I grew up in Cabot in the 1950’s/60’s. I came home in 1999. It was like stepping back in time 50 years, but not in a bad way. Since 1999, a dozen village houses vanished. In 2010, our village government, which worked since 1866, dissolved.
Now the Vermont legislature threatens our beloved school. Legislators wrongly believe small is bad and large is good. They say small costs too much. But, state mandates inflate school budgets, not local residents.
Act 46 breaks my heart. It’s a vile, evil, cruel law. Only a minority want it, as proven with Cabot’s school vote two years ago. We voted overwhelmingly to KEEP our school. This law is an empty promise. It’s a lie that combining school districts will cost less, it won’t. When people see that truth, it will be too late. Our school will be gone, like our ghost houses and village government.
Local schools are the heart and soul of any community, whether you have children in them or not. Remove the school–kill the town. Our school board members work hard to make sure Cabot is an excellent school. We’re proud of it and of them. I don’t WANT our school board members to be a minority from Cabot with a majority from larger towns we’re forced to merge with. It will guarantee we have NO local control. Our school board members do an outstanding job. They care about Cabot School. Local residents can better meet student needs than a one-size-fits-all bureaucratic mandate from Montpelier.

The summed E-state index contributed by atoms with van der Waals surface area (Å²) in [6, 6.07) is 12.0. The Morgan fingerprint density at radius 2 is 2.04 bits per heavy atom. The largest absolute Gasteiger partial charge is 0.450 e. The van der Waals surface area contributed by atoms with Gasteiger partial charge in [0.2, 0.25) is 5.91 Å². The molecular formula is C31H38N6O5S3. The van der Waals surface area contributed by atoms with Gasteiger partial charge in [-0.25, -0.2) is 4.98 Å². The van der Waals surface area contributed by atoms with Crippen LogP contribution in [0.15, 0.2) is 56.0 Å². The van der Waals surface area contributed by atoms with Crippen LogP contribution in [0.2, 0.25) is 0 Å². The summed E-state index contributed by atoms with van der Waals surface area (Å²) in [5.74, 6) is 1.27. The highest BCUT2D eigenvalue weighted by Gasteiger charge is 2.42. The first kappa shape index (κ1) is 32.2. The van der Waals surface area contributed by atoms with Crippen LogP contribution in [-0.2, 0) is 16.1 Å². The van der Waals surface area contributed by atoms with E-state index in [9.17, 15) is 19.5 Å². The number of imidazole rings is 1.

Judge schools not by size, but by what graduates accomplish. From the beginning, Cabot graduates became doctors, lawyers, teachers and writers. Did legislators bother to read comments from 38 recent alumni, their thoughts about Cabot School and accomplishments since graduation? https://friendsofcabotschool.wordpress.com/alumni-voices/
My grandmother, mother, granddaughter and I graduated from Cabot. We earned college degrees. My granddaughter graduated from SUNY New Paltz, with honors, last year. She won a Fulbright Scholarship to teach English in Malaysia. How many large school graduates do as well? She’s not unique. Eighty percent of C.H.S. 2015 graduates will attend college.
Legislators say the issue is money, but are silent about the TRILLION DOLLARS spent on wars this past decade. Money spent educating children is more important than buying bullets. YES, a good education is expensive. It’s worth more than we spend. Those who complain about the cost of education don’t value education. Ignore them. SHAME on legislators who voted for this vile law and the Governor who signed it. We can and should vote them OUT of office and repeal Act 46.
Bonnie Stevens Dannenberg